More Cultural Literacy: A Reading List for Beginners

In my last article, I provided the first half of a 100-title reading list for cultural literacy that grew out of conversations with some literary colleagues.1 This second half picks up chronologically where the first one left off, in the 19th century.

As we get closer to the present, it becomes more difficult to pin down what is necessary for cultural literacy. Today many literature professors reject the notion of canon altogether and only assign modern works that lend themselves to race/class/gender deconstruction or whatever fad currently holds sway in the field of literary criticism. (Schools that offer Great Books programs seem to be less susceptible to this problem.) Contemporary works that may be practically valueless by any historic standard are often praised and showered with awards if they serve to advance the Left's social and political agenda.

The upshot of all this is that, with 20th-century literature, it becomes much more difficult to separate the wheat from the chaff and to discern which works will stand the test of time. Some critics today are trying to boot writers such as Ernest Hemingway and F. Scott Fitzgerald out of the anthologies. Superlative authors like G. K. Chesterton and J.R.R. Tolkien are routinely excluded from anthologies and curricula by critics in spite of their evident merit and popular acclaim. With this list I have done my best to provide both titles that are indisputably necessary for cultural literacy as well as some modern gems in the classical and Christian traditions that have been unjustly ignored by the literary establishment.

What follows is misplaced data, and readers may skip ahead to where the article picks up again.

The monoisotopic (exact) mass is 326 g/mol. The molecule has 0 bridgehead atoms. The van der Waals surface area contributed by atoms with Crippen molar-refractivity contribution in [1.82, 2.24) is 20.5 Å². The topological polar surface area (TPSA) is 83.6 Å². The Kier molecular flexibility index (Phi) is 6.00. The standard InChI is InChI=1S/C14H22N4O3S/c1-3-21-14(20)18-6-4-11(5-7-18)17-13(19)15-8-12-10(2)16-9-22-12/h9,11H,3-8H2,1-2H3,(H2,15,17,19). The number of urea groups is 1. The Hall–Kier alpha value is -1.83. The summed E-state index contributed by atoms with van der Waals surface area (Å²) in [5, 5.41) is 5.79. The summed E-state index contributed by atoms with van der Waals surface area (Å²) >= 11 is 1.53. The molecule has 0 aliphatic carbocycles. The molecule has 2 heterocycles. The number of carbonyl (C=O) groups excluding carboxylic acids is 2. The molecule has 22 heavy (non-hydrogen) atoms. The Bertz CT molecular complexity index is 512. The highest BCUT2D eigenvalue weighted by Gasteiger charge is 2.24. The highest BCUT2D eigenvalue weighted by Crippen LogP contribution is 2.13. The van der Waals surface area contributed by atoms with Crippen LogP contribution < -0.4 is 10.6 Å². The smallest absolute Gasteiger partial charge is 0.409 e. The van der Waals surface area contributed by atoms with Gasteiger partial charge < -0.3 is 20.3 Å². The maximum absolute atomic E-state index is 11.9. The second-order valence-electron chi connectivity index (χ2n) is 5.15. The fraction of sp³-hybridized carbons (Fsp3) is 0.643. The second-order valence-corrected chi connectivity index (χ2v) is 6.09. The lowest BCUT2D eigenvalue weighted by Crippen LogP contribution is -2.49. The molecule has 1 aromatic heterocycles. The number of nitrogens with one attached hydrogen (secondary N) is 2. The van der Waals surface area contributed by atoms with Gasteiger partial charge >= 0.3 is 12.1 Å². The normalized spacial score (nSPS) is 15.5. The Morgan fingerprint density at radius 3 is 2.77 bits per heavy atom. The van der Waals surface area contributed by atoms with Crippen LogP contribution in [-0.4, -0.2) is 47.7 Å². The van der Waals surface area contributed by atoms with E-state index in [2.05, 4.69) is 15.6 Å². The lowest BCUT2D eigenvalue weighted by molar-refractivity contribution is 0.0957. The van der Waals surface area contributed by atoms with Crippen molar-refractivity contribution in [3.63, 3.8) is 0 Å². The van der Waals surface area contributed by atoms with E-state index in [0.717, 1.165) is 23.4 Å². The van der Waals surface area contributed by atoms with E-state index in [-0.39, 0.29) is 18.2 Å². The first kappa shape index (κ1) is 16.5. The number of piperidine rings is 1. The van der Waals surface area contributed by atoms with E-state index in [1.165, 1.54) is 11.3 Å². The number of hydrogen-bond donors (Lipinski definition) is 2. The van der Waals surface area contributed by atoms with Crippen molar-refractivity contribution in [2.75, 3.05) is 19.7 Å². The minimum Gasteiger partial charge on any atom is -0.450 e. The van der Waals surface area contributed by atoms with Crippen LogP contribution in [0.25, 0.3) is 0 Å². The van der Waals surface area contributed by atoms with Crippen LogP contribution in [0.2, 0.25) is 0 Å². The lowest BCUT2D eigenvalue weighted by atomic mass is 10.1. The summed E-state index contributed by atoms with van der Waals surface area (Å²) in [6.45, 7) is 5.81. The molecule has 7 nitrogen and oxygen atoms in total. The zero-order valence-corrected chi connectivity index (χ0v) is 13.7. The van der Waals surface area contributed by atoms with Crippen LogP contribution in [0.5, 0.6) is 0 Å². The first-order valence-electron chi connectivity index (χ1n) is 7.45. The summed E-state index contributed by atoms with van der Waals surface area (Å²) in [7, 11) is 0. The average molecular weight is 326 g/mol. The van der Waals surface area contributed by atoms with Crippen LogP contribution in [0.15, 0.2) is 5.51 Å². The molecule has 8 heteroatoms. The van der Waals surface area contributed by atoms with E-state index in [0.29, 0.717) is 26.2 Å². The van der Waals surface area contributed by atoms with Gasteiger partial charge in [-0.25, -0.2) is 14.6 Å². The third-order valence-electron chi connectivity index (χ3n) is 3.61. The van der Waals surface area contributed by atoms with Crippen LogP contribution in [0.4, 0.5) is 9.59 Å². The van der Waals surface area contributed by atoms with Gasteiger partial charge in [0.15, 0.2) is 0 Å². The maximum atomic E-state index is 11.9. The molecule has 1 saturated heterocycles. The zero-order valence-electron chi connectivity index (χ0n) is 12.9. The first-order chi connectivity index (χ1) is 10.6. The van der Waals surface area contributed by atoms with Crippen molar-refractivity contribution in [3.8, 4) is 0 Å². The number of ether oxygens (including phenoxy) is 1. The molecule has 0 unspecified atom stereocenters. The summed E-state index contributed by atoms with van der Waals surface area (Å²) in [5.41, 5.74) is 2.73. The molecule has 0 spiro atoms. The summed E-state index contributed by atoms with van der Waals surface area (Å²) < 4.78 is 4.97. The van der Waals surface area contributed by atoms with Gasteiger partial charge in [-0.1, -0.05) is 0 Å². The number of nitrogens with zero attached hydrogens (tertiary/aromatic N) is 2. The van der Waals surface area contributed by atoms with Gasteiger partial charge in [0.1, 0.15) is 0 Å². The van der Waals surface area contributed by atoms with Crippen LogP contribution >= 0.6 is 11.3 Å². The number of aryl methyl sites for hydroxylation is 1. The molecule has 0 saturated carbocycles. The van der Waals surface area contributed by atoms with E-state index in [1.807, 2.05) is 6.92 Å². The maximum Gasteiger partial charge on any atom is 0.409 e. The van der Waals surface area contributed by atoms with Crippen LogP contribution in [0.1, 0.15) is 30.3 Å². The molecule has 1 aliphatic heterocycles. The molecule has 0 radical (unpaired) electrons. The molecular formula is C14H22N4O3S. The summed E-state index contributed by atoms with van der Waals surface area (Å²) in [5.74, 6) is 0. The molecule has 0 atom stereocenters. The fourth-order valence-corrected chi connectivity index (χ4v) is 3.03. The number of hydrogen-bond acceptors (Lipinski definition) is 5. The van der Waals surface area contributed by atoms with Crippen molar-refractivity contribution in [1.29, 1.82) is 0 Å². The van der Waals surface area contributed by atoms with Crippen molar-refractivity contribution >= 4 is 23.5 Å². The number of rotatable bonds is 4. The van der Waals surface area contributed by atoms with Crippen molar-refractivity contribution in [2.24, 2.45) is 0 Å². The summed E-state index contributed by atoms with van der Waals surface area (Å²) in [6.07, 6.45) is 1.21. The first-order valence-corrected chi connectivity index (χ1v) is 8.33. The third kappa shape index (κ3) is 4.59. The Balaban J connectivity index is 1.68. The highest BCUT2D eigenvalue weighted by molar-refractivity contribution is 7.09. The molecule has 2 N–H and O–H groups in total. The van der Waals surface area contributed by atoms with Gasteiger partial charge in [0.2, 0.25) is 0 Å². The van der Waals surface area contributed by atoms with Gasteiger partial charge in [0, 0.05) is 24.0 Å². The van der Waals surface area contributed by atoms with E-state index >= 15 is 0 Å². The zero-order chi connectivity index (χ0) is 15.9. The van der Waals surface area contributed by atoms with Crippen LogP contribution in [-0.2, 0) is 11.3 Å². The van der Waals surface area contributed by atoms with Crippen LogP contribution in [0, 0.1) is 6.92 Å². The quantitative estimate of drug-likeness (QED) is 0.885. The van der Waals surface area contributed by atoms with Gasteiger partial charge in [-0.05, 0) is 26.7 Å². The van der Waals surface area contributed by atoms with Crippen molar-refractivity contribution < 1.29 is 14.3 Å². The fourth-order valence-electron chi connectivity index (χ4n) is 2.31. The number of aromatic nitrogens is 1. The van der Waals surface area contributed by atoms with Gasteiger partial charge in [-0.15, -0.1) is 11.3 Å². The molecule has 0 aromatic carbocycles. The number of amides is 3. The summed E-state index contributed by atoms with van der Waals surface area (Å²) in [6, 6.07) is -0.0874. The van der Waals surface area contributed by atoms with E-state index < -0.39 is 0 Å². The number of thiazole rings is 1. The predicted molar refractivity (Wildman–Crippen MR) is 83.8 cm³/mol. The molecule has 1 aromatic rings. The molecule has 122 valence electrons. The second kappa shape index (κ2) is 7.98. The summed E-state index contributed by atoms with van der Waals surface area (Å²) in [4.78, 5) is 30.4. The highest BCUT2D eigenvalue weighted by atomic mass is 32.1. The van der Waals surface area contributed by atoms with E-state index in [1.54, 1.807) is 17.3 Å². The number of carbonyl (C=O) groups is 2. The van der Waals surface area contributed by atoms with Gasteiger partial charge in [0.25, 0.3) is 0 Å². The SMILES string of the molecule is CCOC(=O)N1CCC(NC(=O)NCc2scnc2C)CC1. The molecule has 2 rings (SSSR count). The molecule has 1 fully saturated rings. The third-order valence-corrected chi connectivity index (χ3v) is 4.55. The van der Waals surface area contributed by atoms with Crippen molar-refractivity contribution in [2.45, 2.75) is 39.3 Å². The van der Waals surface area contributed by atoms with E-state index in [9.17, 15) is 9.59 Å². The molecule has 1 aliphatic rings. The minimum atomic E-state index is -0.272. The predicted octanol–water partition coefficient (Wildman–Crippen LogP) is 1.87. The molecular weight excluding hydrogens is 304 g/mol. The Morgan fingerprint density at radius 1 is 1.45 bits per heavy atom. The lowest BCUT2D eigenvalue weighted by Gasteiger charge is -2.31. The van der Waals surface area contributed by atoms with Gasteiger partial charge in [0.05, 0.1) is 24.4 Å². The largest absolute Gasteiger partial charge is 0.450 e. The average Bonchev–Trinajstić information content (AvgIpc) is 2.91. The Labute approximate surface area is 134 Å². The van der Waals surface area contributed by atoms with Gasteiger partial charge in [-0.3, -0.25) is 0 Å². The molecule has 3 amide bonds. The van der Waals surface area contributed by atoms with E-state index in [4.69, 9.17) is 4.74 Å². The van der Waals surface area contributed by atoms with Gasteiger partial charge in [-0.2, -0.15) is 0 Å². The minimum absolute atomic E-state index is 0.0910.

If you read all — or even half — of the 100 books on this list, the world will make more sense to you. You will see all sorts of connections between ideas, people, and events that you had never noticed before. Many previously unfamiliar words and phrases you run across in your reading will take on new meaning. And in all likelihood, you will be a more thoughtful person with a healthy appreciation of your own ignorance — true wisdom, according to Socrates.

I received a flood of email from the first article; let me briefly address a couple of points readers have raised:

  1. All links in these articles are to paper editions of the works. If you are looking for an electronic copy, never fear. The majority of these books are available in Kindle editions (many of them for free), and the complete text of many of them is online at author fan sites and the like. A little Googling will turn up something.
  2. A word on "spoilers": if you are upset that I mention important plot points in the brief descriptions below, please consider that enjoyment of great literature does not hinge on your remaining in suspense while the author unfolds the plot. The Iliad is not great because when reading it you are not sure whether Hector dies at the end (he does); it's great because it powerfully speaks to themes of universal concern to human beings. When reading, devote more energy to reflecting on the author's message than on wondering, "What happens next?" You can profitably read a work of great literature many times over, gaining new insights each time.

Mid-19th Century Literature (ca. 1850–1875):